• Scientific symposia in cutting edge research

  • Round table conferences on public health issues

  • Ranbaxy Research Awards for professionals in medical and pharmaceutical sciences
    Four awards are given every year and an award carries a citation, trophy and a cash award of Rs 1 lakh

  • Invite foreign scientists as visiting professors to lecture locally

  • Publication of the proceedings of the symposia and round table conferences

  • Special awards to public figures for outstanding contribution in the area of public health

A winning proposition

Whatever the objective behind the decision to publicise, one cannot ignore the benefits derived (by the society as well as the companies) from these programmes.

A report on CSR of pharma companies in India: Practices, Perspectives and Way Forward from the country’s premier industry body, OPPI, in association with SP Jain Institute of Management and Research, states that administration of CSR by pharmaceutical companies offers them certain natural advantages vis-à-vis other industries. Explaining this with the example of Novartis, it states that the company, in its hunt for strategic CSR program forged a strong relationship with the World Health Organisation to implement its leprosy eradication programme.

S Ramkrishna,

Senior Director, Corporate Affairs,

Pfizer

The society has benefited from this initiative as the area targeted by this initiative has seen a considerable drop in the prevalence levels, to 0.67 persons per 10,000 in 2000 against 8.9 persons 10 years earlier. Nearly, 700 patients have been provided with disability services through a disability care network.

The company has derived social and commercial benefits from its CSR initiative. Socially, they benefit through improved reputation, enhanced corporate image and expanded relationship with the public. Commercially, they reap benefits from the learnings augmented to operate in developing markets with complex regulatory environments, identification of unexplored geographies and markets, and discovery of newer business opportunities.

Whoever said that the prime objective of any business is profit maxim-isation and CSR initiatives do not strengthen the economic performance, needs to re-evaluate his statement. If this statement was considered to be true then, it would not only be difficult to explain the amount spent on a gamut of initiatives, but it would also falsify thoughts of great management thinkers like Peter Drucker, who thought that the statement ‘business is an organisation to make profits’ is irrelevant.

Drucker was of the opinion that profit is not the explanation, cause or rationale of business behaviour and business decisions, but a test of their validity. A business that understands the function of profit tends to plan more rationally and purposefully to obtain the profitability on which the survival and growth of its business depend.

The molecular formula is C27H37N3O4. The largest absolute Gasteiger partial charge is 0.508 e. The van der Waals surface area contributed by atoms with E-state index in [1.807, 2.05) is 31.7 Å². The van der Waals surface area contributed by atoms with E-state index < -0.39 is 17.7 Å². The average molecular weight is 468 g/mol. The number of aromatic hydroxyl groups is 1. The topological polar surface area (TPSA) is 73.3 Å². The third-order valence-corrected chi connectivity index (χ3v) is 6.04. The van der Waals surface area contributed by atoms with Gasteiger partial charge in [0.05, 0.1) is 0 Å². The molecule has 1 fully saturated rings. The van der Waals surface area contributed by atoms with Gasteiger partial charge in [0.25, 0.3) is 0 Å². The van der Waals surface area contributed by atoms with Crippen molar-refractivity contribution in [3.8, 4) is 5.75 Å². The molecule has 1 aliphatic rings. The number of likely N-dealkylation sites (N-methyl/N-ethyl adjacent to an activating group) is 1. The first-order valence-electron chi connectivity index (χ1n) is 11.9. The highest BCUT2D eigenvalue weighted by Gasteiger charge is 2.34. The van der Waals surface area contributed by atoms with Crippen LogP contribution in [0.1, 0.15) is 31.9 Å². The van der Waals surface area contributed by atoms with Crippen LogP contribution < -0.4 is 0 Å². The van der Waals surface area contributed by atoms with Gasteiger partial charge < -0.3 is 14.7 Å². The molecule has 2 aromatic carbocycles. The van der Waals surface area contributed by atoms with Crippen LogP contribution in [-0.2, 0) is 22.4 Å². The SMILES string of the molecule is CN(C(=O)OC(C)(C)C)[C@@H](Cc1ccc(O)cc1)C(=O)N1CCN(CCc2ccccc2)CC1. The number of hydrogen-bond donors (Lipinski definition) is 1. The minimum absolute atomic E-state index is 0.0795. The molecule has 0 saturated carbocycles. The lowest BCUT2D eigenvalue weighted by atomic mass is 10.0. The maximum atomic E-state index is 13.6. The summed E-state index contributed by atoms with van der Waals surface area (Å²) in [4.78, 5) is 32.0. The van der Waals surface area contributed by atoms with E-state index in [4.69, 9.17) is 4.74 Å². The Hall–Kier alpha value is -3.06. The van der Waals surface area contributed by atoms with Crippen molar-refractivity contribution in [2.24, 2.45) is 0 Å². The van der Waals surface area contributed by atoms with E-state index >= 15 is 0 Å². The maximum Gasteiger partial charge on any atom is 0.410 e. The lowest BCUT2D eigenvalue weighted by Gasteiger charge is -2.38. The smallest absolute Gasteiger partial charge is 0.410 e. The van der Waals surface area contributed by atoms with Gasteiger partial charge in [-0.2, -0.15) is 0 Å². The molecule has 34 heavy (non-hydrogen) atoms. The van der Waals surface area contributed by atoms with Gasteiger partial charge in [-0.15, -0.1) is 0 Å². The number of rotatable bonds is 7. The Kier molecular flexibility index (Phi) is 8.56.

It is for this reason that companies tend to align their economic and social goals. While on one hand, they discover a host of untapped business opportunities, on the other, they also benefit from an enhanced corporate image, increased awareness of the problem and the available solution (offerings of the company in that area).

Selecting projects

So, how do companies choose certain projects over others? “A social initiative should be in line with the vision, mission and philosophy of the company. That is the initial selection criterion for any project. Later it is the company’s performance that matters,” explains Reddy. For instance, in addition to the livelihood advancement programme undertaken by the Reddy’s Foundation, the company had also started work on the child police project as it was observed that many kids run into problems with the police. But over the years, they realised that their strength lay in providing education related to livelihood to youth and so they continued with it. The company has covered many centres including Kargil, Sri Lanka and even Vietnam.

  • Reducing anaemia in pregnant women and adolescent girls

  • Providing services for women and adolescents

  • Promoting community health covering diarrhoea management, antenatal care, child nutrition, immunisation

Primary level: Village health workers assigned to each village provide education, training and disease awareness
Secondary level: Mobile health teams visit the villages periodically to perform general health services, pre and ante-natal check ups, vaccinations
Tertiary level: Patients are admitted to the Arpana Hospital, Karnal

Final thoughts

Over the years, subject of CSR has received due importance because of the information revolution that publicised companies’ initiatives in this area. Those companies with little presence in CSR have been compelled to pull up their socks. Those doing much more have been lauded through various awards and honours. CSR initiatives have always been in line with the economic and social goals, and the core competencies of the company, making them sustainable.

“Community activities have always been a part of our core value; we do not see it as something we need publicity for. It is as much a part of us, as doing business is. However, we do recognise the immense value it adds through employee pride and belonging. Also, the word-of-mouth communication that invariably follows a good initiative is sufficient benefit that we derive,” concludes Ramkrishna.